And here we are, with just seven races remaining in the 2009 Chase for the Sprint Cup and Montoya is right in the thick of things, with a great chance to win the title. If that should happen, what a sight it would be for all the Teresa Earnhardt haters, some say.
Which begs the question, can and should Teresa Earnhardt be credited with Juan Pablo Montoya’s success?
The shop in which the company operates out of is a brand new facility; it was built after the two merged together. The engines come from Richard Childress, who already had an agreement with DEI before the merger with Ganassi, and through it that agreement stayed intact.
Then you have the powerhouse, Chevrolet, whom supports and is the vehicle of choice for the company.
All of which has proven to be a winning combination. Then add in a crew chief for Montoya, brought in last year before the merger, and has somehow managed to get the feisty Columbian to points race, and you have a championship contending team with seven races to go.
If the two teams hadn’t merged, the picture may look different.
The DEI driver of Truex Jr. sits 25th in points and has no wins, no top fives, and only three top tens. And just like Earnhardt Jr., Martin and Menard before him, Truex Jr. too will be leaving at season’s ends for another organization: Michael Waltrip Racing.
Montoya was the Ganassi driver hired in 2006, he made this year’s Chase, doesn’t have any wins, but has compiled five top fives and 15 top tens, which is fifth-best in the Series.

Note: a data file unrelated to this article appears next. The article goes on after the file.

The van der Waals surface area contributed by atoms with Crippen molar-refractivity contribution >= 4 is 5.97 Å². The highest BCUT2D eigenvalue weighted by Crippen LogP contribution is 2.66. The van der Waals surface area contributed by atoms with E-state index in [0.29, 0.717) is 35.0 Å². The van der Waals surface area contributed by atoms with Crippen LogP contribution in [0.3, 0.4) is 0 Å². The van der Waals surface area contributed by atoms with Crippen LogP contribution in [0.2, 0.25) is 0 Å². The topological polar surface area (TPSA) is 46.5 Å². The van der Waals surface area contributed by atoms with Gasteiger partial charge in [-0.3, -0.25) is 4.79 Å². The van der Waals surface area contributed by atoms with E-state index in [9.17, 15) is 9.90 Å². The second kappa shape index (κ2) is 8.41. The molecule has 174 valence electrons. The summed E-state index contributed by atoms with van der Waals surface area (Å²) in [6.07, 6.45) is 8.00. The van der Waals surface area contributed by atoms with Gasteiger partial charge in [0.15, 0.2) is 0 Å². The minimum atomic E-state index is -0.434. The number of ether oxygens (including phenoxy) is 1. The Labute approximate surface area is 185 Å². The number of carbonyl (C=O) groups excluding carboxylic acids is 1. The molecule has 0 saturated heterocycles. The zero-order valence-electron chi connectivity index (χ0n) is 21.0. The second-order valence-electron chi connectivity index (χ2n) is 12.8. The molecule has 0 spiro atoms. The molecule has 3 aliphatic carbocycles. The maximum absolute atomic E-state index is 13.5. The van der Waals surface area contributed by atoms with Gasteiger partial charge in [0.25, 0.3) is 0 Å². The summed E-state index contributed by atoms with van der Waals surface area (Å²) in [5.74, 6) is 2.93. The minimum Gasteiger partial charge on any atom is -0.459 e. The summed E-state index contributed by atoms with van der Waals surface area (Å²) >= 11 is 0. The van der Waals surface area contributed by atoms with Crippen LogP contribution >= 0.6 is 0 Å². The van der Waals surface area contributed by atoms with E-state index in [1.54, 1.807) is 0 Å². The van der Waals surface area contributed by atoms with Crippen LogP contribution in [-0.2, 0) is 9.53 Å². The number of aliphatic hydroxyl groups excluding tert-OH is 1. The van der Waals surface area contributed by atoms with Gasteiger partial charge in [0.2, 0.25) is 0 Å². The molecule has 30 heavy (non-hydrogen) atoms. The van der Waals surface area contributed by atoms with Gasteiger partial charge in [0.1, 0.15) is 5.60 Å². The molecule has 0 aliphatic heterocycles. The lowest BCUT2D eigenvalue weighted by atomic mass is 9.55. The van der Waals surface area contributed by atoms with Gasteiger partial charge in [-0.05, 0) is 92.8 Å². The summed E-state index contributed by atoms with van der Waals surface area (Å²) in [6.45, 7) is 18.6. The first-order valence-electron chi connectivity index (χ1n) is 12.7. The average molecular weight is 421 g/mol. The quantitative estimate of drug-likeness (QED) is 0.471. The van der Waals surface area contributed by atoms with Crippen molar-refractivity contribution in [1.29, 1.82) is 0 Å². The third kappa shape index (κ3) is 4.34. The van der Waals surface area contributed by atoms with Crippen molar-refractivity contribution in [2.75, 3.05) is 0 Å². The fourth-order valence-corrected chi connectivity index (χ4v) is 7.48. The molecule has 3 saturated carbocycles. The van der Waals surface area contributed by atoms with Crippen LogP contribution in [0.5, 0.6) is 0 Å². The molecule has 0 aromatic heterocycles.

Montoya’s been there when it’s matter and has come close to pulling into victory lane on more than one occasion.
But perhaps the most compelling evidence of Teresa’s involvement, or lack thereof, would come from the media. Any article that has been published about Montoya recently has been littered with how much Chip Ganassi has done to turn things around.
That includes David Newton’s article titled: Chip Ganassi’s Passion Fuels Earnhardt-Ganassi Racing and Juan Pablo Montoya.
Teresa’s name is mentioned only once, in the context of her co-owning the team, throughout the article. Newton writes that much of EGR’s success should go to Ganassi, not Teresa Earnhardt, Chip Ganassi.
All this talk about Ganassi and Sabates could have one think that Teresa is sitting at home or on her yacht during the season.
But who are we to judge and care what she does with her life? Maybe she’s just a private person and would rather watch from at home than on pit road.
Or, maybe she’s actually the brains of the operation; maybe she’s the one that has the whole company succeeding as it is and is letting Chip Ganassi and Felix Sabates take the credit.
Who knows, maybe she’s the one that is calling all the shots from the background and has us all where she wants us.
Believing that she’s incapable, doesn’t care, while she’s actually been laughing at us all and polishing a place on her mantel for the Sprint Cup championship trophy.
If she and Earnhardt-Ganassi Racing with Felix Sabates do win the championship with driver Juan Pablo Montoya, we can only hope that she’ll appear in Homestead-Miami or the awards banquet.
It certainly would be nice to see what she looks like.